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However due to the conditions of an El Nino affect in the Pacific Ocean the Guanacaste area of Costa Rica; especially Playa Hermosa has been experiencing a drought for the last 2 years. Normally in September and October the area averages close to 25- 35 inches of rain. So far this year, as of October 13th, the area has received only 10 inches of rain, well over 50%, below normal years.  You may be thinking, what is this guy a realtor or a weatherman? Well I have a hobby of measuring rain with real rain gauges, it just something I like to do.

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Reports from the local meteorologists state that the rainy season for Guanacaste is most likely going to end much earlier this year than normal. Not a great thing to hear. Their predictions are the third week of October for the rainy season to come to an end, this is about a month early. I hope not, because the more rain we get the longer the “Green Season” sticks around; meaning the grasses, trees and shrubs stay full and of green.

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One thing that I need to say is even though we have been experiencing a drought the Playa Hermosa area has not had any issues of water shortages or rationing like other parts of the country.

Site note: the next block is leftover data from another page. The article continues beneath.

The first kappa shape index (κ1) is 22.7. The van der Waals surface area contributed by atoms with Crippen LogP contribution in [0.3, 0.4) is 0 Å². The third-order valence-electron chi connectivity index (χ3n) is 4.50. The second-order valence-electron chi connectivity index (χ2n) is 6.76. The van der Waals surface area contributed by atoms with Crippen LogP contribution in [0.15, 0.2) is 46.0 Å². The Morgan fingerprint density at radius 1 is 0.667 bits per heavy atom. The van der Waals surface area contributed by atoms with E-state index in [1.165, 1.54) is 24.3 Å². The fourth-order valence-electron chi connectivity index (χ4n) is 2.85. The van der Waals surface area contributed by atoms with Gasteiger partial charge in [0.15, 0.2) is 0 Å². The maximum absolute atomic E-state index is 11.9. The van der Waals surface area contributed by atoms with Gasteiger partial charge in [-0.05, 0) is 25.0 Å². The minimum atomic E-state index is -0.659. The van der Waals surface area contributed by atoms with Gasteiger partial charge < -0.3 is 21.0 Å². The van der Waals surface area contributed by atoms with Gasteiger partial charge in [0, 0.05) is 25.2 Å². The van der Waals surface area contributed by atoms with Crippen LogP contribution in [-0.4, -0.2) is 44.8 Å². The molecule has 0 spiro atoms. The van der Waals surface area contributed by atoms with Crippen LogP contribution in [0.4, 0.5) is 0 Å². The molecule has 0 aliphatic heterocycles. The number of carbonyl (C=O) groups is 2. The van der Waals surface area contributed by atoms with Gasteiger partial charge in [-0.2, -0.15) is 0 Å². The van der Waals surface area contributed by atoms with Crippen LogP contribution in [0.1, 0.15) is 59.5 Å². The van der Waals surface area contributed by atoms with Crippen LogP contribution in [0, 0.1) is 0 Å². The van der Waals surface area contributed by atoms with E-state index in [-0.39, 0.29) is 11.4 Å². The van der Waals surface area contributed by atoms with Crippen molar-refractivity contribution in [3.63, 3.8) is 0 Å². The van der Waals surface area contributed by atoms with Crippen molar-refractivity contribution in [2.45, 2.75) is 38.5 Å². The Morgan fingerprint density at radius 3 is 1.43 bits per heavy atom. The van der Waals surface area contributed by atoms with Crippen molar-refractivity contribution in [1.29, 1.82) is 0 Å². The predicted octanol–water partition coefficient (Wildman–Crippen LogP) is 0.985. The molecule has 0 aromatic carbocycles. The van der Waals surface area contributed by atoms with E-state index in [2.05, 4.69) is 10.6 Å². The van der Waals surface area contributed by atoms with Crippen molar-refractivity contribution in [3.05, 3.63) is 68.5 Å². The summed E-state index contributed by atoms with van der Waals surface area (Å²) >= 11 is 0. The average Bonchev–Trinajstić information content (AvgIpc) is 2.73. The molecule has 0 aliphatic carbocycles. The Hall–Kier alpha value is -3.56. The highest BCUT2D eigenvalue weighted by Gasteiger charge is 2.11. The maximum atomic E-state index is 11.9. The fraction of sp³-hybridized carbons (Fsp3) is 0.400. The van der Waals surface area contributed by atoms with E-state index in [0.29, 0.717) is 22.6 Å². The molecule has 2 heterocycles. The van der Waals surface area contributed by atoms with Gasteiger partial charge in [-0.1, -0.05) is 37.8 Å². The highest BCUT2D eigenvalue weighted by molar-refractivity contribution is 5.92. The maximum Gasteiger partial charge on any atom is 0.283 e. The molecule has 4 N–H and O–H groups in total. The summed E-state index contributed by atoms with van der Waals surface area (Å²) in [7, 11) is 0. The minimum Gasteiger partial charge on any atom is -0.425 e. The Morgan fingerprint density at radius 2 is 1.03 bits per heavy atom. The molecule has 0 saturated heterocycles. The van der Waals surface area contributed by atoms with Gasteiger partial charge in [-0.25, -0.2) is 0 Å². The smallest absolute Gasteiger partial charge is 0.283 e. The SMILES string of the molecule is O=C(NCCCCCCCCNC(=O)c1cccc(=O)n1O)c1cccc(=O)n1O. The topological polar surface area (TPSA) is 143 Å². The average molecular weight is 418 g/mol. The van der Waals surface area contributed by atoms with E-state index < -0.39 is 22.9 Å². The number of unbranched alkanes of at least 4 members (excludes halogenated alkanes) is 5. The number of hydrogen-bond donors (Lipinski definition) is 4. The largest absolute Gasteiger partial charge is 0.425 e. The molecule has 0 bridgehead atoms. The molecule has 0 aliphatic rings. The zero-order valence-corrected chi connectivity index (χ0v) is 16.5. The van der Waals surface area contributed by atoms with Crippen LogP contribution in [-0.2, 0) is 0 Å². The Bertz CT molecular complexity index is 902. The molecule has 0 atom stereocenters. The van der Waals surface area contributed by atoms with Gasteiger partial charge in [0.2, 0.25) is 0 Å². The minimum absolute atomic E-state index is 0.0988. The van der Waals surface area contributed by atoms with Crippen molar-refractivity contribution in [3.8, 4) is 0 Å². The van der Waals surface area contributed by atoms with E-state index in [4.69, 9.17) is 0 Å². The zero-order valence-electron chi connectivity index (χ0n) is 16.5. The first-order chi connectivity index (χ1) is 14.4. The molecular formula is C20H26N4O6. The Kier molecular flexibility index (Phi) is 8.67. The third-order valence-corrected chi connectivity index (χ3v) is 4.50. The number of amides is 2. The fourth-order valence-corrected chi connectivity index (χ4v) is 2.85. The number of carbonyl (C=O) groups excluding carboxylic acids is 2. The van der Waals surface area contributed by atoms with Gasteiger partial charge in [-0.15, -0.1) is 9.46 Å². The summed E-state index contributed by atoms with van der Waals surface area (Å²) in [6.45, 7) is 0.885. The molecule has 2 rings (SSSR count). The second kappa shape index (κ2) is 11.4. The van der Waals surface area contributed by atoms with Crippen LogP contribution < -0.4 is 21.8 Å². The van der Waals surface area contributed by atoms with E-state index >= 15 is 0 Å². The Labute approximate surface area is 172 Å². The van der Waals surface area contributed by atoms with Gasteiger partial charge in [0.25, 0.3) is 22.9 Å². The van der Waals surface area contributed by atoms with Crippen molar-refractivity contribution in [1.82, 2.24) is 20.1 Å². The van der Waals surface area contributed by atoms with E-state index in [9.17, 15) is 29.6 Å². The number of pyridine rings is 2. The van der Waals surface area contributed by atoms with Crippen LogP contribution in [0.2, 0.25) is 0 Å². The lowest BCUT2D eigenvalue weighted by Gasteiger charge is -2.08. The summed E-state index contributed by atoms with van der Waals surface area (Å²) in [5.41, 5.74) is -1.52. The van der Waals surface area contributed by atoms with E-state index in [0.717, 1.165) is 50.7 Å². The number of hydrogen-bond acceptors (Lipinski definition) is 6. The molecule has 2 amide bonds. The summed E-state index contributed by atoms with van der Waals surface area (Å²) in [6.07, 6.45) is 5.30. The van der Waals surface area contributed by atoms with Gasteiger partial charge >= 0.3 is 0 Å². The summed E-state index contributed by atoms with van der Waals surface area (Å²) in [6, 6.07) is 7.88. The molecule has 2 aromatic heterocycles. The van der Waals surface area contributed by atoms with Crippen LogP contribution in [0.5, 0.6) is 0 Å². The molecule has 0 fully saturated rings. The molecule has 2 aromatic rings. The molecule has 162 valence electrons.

So all I have to say is let it rain let it rain let it rain.

Facts about Social Security for US Expats in Costa Rica

5 lesser known facts about social security that every American expat retiree should know.

Social Security is often the foundation of retirement plans but many Americans have been paying into the system for years without knowing how they system actually works – especially when they retire abroad. Here are 5 lesser-known facts about Social Security that any retiring expat needs to know.

  1. Qualifying for benefits is really easy

To receive benefits at retirement, you must simply earn 40 ‘credits’ over at least 10 years of work. This boils down to about $1,200 a quarter, which is so low that you could probably qualify by working a seasonal job! Many expats contribute to the US Social Security system even when living abroad so the expat status does not ‘exempt’ one from Social Security benefits.

In addition, if you earned money in the US and paid into the US system, the credits you earned will remain on your Social Security record.

  1. You can receive benefits overseas

Eligible US citizens can receive benefits when living abroad, with a handful of small exceptions. The Social Security Administration (SSA) is prohibited from sending payments to Cuba or North Korea but they will send all withheld payments you were eligible for once you leave the restricted country. Note that non-US citizens cannot receive payments for the months they lived in Cuba or North Korea, even if they move to a country where payments are allowed.

There are also a handful of countries where payments cannot be made, but for the purpose of this article we are talking about Costa Rica and yes you can receive your benefits here.

  1. The Social Security system isn’t penniless (yet)